“While we acknowledge the environmental impact is an element to take into account when setting MPLs, we are concerned the margin for maneuver left by the lower MPLs recommended by EFSA is too limited to fully secure trace element requirements for farmed animals in all circumstances. The EFSA proposed MPLs for zinc in feeds have been lowered quite dramatically,” Arnaud Bouxin, deputy secretary general of FEFAC, told us.
The EU Commission’s standing committee on plants, animals, food and feed (SCoPAFF) is set to discuss the MPLs for copper and zinc at its meeting this week.
In May last year, the European Food Safety Authority (EFSA) proposed a reduction of the maximum permitted content of zinc in feed for all animal species, estimating the new proposed levels will reduce the amount of zinc in manure released in the environment by about 20%.
EFSA, in an April 2015 opinion, found the use of copper up to the present MPLs is safe for animals. The Authority, though, considered simultaneous use of copper in water should be avoided and it expressed reservations as to the safety of copper at present maximums doses for the environment.
Bouxin said FEFAC is calling for MPLs to be kept high enough to allow a sufficient margin of security to ensure all animals, whatever their physiological stage, sex and other parameters, to get what they need for optimized production from a standard compound feed.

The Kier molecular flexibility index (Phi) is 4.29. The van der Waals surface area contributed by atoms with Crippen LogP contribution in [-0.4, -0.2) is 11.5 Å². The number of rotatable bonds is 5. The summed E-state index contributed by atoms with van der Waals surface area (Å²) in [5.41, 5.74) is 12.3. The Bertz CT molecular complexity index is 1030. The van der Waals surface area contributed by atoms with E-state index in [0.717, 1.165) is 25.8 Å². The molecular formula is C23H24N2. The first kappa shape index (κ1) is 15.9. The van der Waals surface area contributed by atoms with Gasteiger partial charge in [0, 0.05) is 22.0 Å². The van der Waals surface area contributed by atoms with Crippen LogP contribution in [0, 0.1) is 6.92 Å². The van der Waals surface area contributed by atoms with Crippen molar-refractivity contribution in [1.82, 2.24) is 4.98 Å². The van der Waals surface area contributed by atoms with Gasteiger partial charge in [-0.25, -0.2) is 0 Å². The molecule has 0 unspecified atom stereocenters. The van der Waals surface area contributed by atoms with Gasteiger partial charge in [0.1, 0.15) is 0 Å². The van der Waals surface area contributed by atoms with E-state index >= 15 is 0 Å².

“Likewise, consumers should be able to find the source of essential trace elements they require in animal products,” he said.
UK position echoes FEFAC stance
Some EU countries seek to lower the MPLs for trace minerals in animal feed but the UK authorities support higher levels of the additives in farmed animal diets.
The June meeting of the UK Food Standards Agency’s Advisory Committee on Animal Feedingstuffs (ACAF) noted the UK population may be under-nourished in respect of trace minerals.
Recent research shows iodine deficiency in some categories of population there.
February 2015 saw the UK abstain from the vote on the authorization of selenomethionine, which introduced a lower level of organic selenium.
However, the UK negotiated maintaining the existing MPLs for iodine-based additives in feed for ruminants and laying hens and reversed the decision to lower MPLs for pet species.